The conference concluded with the valedictory address delivered by Padma Shri Geeta Dharmarajan who highlighted the need for flexible education policies to help alternative education thrive and flourish.

The conference received significant media coverage with 23 citations in leading print and online publications like Times Now, India Today and Business Standard.

See snapshots from the conference here.

Deliberating on the Role of Learning Outcomes in Education Governance

Date: 13 December, 2018

Venue: Deputy Speaker Hall, Constitution Club of India

On 13 December, we hosted a roundtable on the role of learning outcomes in school education in India. Premised on our working Policy Blueprint on Learning Outcomes in education, the roundtable addressed the need for a consensus on the definition and modes of assessment of student learning outcomes, urging for a shift from the RTE's enduring input-based regulation of education in the country.

Chaired by Dr Parth J. Shah, President,CCS, the discussion was steered by Vikram Bhat, Director, Research & Advocacy, Dream a Dream Foundation and Vyjayanthi Sankar, Founder and Executive Director, Centre for Science of Student Learning (CSSL). It addresses the following core questions:

  1. What are the elements beyond reading, writing and arithmetic that could constitute learning outcomes?
  2. What are the global lessons from the use of learning outcomes for governance?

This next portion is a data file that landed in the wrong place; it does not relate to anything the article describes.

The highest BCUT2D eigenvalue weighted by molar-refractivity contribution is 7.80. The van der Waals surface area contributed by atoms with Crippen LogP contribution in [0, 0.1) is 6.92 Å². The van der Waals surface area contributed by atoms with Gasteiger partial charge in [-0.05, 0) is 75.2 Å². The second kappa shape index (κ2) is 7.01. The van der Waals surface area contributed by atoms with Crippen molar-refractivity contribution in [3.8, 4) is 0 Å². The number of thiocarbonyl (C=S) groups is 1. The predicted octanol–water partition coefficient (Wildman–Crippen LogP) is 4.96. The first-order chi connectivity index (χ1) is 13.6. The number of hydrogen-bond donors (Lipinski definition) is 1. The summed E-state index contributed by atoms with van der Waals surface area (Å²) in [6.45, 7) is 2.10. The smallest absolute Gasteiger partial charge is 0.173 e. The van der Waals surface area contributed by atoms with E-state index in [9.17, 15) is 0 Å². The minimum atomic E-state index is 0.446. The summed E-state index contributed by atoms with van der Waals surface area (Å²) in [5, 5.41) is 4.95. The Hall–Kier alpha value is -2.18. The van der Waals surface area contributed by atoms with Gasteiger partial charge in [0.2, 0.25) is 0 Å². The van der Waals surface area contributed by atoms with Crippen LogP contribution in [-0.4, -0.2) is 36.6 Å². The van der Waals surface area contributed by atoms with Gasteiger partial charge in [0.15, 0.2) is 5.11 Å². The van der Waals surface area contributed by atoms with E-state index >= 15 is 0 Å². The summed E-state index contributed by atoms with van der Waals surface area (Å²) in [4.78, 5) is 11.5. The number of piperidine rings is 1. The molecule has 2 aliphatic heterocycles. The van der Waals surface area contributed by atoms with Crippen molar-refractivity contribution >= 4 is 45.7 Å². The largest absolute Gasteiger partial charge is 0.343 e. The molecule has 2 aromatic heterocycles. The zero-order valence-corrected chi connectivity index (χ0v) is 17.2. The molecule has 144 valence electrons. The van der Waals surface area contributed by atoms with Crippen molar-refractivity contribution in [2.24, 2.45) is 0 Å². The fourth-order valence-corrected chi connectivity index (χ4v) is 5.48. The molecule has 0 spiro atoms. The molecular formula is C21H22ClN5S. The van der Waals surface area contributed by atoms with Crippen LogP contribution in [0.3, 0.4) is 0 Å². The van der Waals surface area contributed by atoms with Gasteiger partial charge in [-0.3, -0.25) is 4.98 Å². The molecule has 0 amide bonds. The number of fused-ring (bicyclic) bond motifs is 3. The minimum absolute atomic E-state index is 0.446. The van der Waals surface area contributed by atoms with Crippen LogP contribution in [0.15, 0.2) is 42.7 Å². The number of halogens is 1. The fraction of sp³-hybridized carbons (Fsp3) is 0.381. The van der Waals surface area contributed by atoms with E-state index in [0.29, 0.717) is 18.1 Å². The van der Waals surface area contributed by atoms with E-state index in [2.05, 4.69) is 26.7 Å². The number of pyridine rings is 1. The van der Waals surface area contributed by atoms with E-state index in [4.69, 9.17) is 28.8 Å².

3. How can we measure and use outcomes for improving school education in India?


The roundtable brought together 28 participants, including representatives from the government, leaders of civil society organisations, policy experts, academicians, educationists and researchers.

We also had a consultation with the Comptroller Auditor General (CAG) of India on 10 December 2018 to provide technical assistance in building an outcome-based audit system for schools in India. CAG’s invitation was a big win for CCS, since we have been consistently advocating for orienting education governance towards outcomes. Besides Parth J Shah, two other CCS board members–Amit Kaushik and Geeta Gandhi Kingdon–were also present at the meeting.

To know more about the discussion outcomes or our policy blueprint on learning outcomes write to

Talking Policy with Journalist Change-makers: Pizza, Policy, etc.

Date: 30 December, 2018

Venue: IGNCA, New Delhi

We had an impactful end to the year with our monthly dialogue engaging journalists on contemporary policy concerns. Conducted at IGNCA on 30th December, the dialogue saw participation from 17 journalists from leading media houses like All India Radio, Doordarshan, Zee News, Network 1, and India Today, among others.